Class Lexion combine cutting grain in a wheat field in Malin, OR.

Here comes the Claas, making short work of this field

Driving around the Basin, fields of ripening wheat, barley and oats are turning from green to gold.  Combines are appearing almost from thin air, lining roads and sitting in front of shops and sheds being prepped for cutting.  In some fields, you can see where farmers took test passes.  As summer ends, grain harvest begins.

At our potato processing plant, we cut the wheat field directly south of the packing shed and solar panels.  Our big Claas with its 40 foot wide head made short work of the field, starting just before lunch and finishing the same evening.  To truly appreciate the efficiency of the combine, you have to be in the field and watch it work.  Modern combines with their floating heads and GPS units are able to cut grain just inches above the ground and maximize the amount of crop cut on each pass.  This machine not only allows us to harvest our grain in a more efficient manner, but we also are able to collect more of the grain cut.

While this is our first field harvested, it is certainly not our only field.  After this one, two other fields are ripe and ready to cut – and those are just the ones ready in the immediate future!  As August rolls on, you’ll see our grain trucks running from the fields to storage and our grain carts toted out to help collect the crop.  Though we spend a lot of time discussing chipping potatoes and writing about our packing shed, grain and hay are a part of the crops we rotate though in our sustainable farming plan.  So wherever you see a grain field, a potato field was there once!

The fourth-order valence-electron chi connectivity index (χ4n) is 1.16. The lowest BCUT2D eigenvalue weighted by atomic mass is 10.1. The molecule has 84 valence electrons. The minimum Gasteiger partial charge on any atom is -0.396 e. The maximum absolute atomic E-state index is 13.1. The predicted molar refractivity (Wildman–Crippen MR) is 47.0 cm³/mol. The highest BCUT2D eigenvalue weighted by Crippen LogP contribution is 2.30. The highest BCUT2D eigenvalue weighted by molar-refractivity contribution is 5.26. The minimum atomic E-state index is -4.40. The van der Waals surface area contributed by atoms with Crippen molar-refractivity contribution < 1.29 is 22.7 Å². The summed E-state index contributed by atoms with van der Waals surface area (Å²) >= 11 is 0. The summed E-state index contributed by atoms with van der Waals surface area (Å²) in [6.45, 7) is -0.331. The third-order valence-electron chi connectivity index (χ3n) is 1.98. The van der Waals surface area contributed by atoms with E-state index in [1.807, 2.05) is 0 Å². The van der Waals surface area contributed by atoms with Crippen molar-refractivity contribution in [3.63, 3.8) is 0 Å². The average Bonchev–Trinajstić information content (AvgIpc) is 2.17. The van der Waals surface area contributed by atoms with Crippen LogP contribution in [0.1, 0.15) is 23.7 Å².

farm, gold dust, grain, sustainable farming, walker brothers, wheat

Gold Dust Featured In PepsiCo Sustainable Farming Report

April 9th, 2012
A field planted in peas to help fight soil erosion while providing green manure

This pea field helped with soil erosion while providing green manure for next season

If you’ve been a visitor to our Web site and blog, you’re very aware of how proud we are of our sustainable farming program.  Over the years, Gold Dust and Walker Brothers have been striving to lessen our impact on our local environment while leaving a positive impact on our community.  On the environmental sustainability front, we’ve been a part of the Walking Wetlands program, implemented our own green manure program and just last year finished our Solar Power Initiative.  And now, PepsiCo, parent company of Frito-Lay, has given us recognition for our efforts.

On their Web site, PepsiCo has a page dedicated to environmentally sustainable practices farmers and other partners they work with have been implementing.  What makes this even more prestigious in our minds is this isn’t a focus on just the West Coast or even the United States alone, but of all their partners and farmers who grow for them around the world.